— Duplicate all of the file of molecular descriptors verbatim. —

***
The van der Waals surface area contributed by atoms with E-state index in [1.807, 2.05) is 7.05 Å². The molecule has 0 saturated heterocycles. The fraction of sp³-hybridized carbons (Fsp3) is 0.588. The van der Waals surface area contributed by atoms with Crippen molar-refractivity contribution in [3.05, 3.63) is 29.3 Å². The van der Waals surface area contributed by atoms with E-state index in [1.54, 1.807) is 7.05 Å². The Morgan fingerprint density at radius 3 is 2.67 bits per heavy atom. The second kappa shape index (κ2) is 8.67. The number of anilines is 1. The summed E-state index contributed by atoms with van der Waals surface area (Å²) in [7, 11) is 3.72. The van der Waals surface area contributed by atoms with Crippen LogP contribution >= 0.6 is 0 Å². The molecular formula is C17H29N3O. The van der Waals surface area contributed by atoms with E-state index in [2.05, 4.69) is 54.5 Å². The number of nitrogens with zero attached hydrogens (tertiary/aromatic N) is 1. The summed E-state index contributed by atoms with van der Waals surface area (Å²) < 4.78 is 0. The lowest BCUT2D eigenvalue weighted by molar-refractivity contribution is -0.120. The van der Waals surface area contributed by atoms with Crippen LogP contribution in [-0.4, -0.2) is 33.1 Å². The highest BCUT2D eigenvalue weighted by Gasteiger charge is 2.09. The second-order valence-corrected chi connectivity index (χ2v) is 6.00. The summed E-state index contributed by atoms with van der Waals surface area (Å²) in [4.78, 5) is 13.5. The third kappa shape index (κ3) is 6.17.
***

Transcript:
The van der Waals surface area contributed by atoms with E-state index in [1.807, 2.05) is 7.05 Å². The molecule has 0 saturated heterocycles. The fraction of sp³-hybridized carbons (Fsp3) is 0.588. The van der Waals surface area contributed by atoms with Crippen molar-refractivity contribution in [3.05, 3.63) is 29.3 Å². The van der Waals surface area contributed by atoms with E-state index in [1.54, 1.807) is 7.05 Å². The Morgan fingerprint density at radius 3 is 2.67 bits per heavy atom. The second kappa shape index (κ2) is 8.67. The number of anilines is 1. The summed E-state index contributed by atoms with van der Waals surface area (Å²) in [7, 11) is 3.72. The van der Waals surface area contributed by atoms with Crippen LogP contribution >= 0.6 is 0 Å². The molecular formula is C17H29N3O. The van der Waals surface area contributed by atoms with E-state index in [2.05, 4.69) is 54.5 Å². The number of nitrogens with zero attached hydrogens (tertiary/aromatic N) is 1. The summed E-state index contributed by atoms with van der Waals surface area (Å²) < 4.78 is 0. The lowest BCUT2D eigenvalue weighted by molar-refractivity contribution is -0.120. The van der Waals surface area contributed by atoms with Crippen LogP contribution in [-0.4, -0.2) is 33.1 Å². The highest BCUT2D eigenvalue weighted by Gasteiger charge is 2.09. The second-order valence-corrected chi connectivity index (χ2v) is 6.00. The summed E-state index contributed by atoms with van der Waals surface area (Å²) in [4.78, 5) is 13.5. The third kappa shape index (κ3) is 6.17.